A chicken and egg situation with vaccines…
Chenbanu Bibi recently told GALVmed about the crushing effect Newcastle disease (or Ranikhet disease as it is known locally) had on her poultry: “Last time 20-25 chickens died. I had to borrow money from the neighbours and relatives. We lost 3,000 rupees (US $ 50).” Following advice from the local livestock officer and dispensary, she now understands the problem of Newcastle disease and would be prepared to pay for vaccination if this was available.
These two women illustrate some the challenges GALVmed faces with its work in India. Chenbanu Bibi, (left) and Mariam Bibi, both from Murshidabad District,West Bengal, India
At the same time Mariam Bibi (above), lost five chickens but does not know what killed them. In any case she considers herself too poor to pay for vaccines: “The chickens are like our sons and daughters. When they die I feel very bad”. Without better awareness of the disease and benefits of vaccination it appears very likely that Mariam will continue to lose chickens to Ranikhet disease and fail to make financial headway.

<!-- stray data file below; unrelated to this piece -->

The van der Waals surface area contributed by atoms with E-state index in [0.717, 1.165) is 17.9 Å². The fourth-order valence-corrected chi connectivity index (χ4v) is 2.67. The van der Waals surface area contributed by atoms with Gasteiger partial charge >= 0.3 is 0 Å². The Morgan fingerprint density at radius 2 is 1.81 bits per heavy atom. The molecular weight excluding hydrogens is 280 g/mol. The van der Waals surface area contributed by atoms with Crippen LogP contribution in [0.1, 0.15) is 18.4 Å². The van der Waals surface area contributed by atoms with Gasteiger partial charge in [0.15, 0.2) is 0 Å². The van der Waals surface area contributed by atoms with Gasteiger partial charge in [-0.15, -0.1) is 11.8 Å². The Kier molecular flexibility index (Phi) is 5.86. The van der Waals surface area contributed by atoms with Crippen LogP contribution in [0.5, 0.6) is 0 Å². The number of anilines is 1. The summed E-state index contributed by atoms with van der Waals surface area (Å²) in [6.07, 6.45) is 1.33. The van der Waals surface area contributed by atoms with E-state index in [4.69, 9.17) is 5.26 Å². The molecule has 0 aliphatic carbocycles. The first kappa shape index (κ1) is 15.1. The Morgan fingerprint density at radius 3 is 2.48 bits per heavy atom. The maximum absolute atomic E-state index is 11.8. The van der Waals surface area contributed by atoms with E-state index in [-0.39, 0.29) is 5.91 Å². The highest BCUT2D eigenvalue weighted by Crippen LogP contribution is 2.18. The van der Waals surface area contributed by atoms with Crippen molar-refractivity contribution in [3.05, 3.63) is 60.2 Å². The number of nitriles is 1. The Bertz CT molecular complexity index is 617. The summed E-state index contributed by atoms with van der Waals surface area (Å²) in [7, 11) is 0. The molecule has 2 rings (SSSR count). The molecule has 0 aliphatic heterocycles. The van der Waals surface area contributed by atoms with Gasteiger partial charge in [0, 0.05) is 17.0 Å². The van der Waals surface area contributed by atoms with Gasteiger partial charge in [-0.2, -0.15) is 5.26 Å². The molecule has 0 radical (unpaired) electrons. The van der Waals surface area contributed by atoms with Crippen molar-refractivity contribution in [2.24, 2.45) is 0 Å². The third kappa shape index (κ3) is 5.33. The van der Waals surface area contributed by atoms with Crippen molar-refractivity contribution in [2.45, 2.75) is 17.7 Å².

Mamta Dhawan, GALVmed’s Programme manager: South Asia said: “Clearly there is a role for extension to create better awareness and a need to get vaccines into the hands of people like Chenbanu and Mariam. For the poorest livestock keepers it may be necessary to heavily subsidise initial rounds of vaccination until they see the benefits of the vaccination and are ready to pay for it subsequently.”
Women like Chenbanu and Mariam from West Bengal are highly dependent on livestock for their livelihoods: crop-based agriculture is not always an option and often their husbands are working away from home as low-paid daily wage labourers.